This year's presidential election might again hinge on Florida, particularly along the so-called Interstate 4 corridor that stretches from the Tampa Bay area through Orlando. President Bush, John Kerry and their running mates probably will drop by often, so Xpress wants to help make a little sense of what they will be saying. This is the third in a series about issues surrounding the election. For others in the series, visit www.sptimes.com/xpress.
Today, Xpress looks at what the candidates have to say about HOMELAND SECURITY.
WHAT BUSH SAYS: Along with Congress, he created the Department of Homeland Security to protect our nation "through better coordination of individual agencies," such as the FBI and CIA. Bush touts the Patriot Act, which was passed shortly after Sept. 11, 2001, with his urging. It gives law enforcement and intelligence officers broader surveillance powers and allows them to communicate and coordinate their efforts to unearth and stop terrorist activity. If re-elected, Bush said, he would tighten security at the U.S. borders by hiring more border patrol agents and increasing aerial surveillance. He also wants to make funds available to develop "more advanced countermeasures," such as drugs or vaccines, to quickly combat biological or chemical weapons.
WHAT KERRY SAYS: Kerry has separate plans for "national security" and "homeland security." His plan for national security focuses first on international relations. He wants to repair America's strained relationships with other countries. His plan for homeland security involves, just as Bush's does, improving the intelligence agencies' ability to gather, analyze and share information to track down and stop terrorists from doing harm inside our country. He also wants to tighten border security. Kerry has criticized Bush, saying chemical industry lobbying has kept Bush from strengthening security at chemical plants. Nuclear plants and ports also need to be more secure, he says. "The question is whether our government is investing in the homeland security efforts that actually make us safe," Kerry said in December. The most serious security issue facing the United States, Kerry says, is the potential spread of nuclear weapons and materials throughout the world.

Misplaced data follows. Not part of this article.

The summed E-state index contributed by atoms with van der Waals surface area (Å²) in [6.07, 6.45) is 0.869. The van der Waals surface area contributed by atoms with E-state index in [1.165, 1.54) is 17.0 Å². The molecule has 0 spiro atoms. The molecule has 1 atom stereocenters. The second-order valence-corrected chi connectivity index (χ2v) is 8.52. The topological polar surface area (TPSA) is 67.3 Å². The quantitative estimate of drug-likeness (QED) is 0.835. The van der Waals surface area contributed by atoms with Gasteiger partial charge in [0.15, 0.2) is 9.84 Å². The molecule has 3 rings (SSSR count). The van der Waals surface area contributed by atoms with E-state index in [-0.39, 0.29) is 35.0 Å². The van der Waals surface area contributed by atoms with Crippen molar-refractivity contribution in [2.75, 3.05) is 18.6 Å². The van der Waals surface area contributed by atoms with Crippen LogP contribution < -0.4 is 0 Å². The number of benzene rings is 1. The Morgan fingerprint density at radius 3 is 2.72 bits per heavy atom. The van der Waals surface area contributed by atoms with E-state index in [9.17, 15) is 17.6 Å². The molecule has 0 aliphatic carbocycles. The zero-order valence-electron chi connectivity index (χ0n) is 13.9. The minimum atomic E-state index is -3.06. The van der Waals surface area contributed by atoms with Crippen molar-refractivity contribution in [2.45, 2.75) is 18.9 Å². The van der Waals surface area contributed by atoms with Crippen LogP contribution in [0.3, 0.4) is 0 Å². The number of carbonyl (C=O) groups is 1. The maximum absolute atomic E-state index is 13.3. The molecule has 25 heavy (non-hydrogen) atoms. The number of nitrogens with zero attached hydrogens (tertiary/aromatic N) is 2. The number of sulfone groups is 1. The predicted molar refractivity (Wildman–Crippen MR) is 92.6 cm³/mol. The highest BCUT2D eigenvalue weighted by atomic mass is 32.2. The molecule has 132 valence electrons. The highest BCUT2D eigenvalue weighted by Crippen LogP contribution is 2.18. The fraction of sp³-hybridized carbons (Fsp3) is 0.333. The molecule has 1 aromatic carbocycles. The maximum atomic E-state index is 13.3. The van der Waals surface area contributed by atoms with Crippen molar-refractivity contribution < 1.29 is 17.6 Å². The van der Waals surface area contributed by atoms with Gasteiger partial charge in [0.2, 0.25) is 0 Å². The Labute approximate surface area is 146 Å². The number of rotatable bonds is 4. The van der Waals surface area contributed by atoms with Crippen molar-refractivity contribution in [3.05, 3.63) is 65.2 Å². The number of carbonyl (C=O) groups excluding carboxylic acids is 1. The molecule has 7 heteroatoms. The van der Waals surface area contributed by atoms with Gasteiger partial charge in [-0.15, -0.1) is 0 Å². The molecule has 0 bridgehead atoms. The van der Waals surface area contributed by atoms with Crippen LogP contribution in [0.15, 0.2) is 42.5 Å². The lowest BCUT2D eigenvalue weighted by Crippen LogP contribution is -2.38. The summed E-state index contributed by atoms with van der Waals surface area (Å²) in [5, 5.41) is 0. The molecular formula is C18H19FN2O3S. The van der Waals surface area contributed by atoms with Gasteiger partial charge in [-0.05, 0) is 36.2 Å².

BEHIND THE PROMISES: Though many, if not most, Americans are uncertain about the war in Iraq, Bush has a good amount of support for his efforts in the war on terrorism. Recent polls suggest that voters trust that Bush would be more effective in fighting terrorism than Kerry. But critics say the Patriot Act has damaged civil liberties and allows the government to detain people, particularly Arab-American males, with little evidence. Kerry voted for the Patriot Act but is now in favor of letting it expire. Also, there is concern among many that the war in Iraq has increased anger against the United States, thus increasing the likelihood of more terrorist attacks.
In two weeks: Xpress looks at the candidates' views on the MINIMUM WAGE.
Information from the Associated Press, CNN.com, www.georgewbush.com and www.johnkerry.com was used in this report.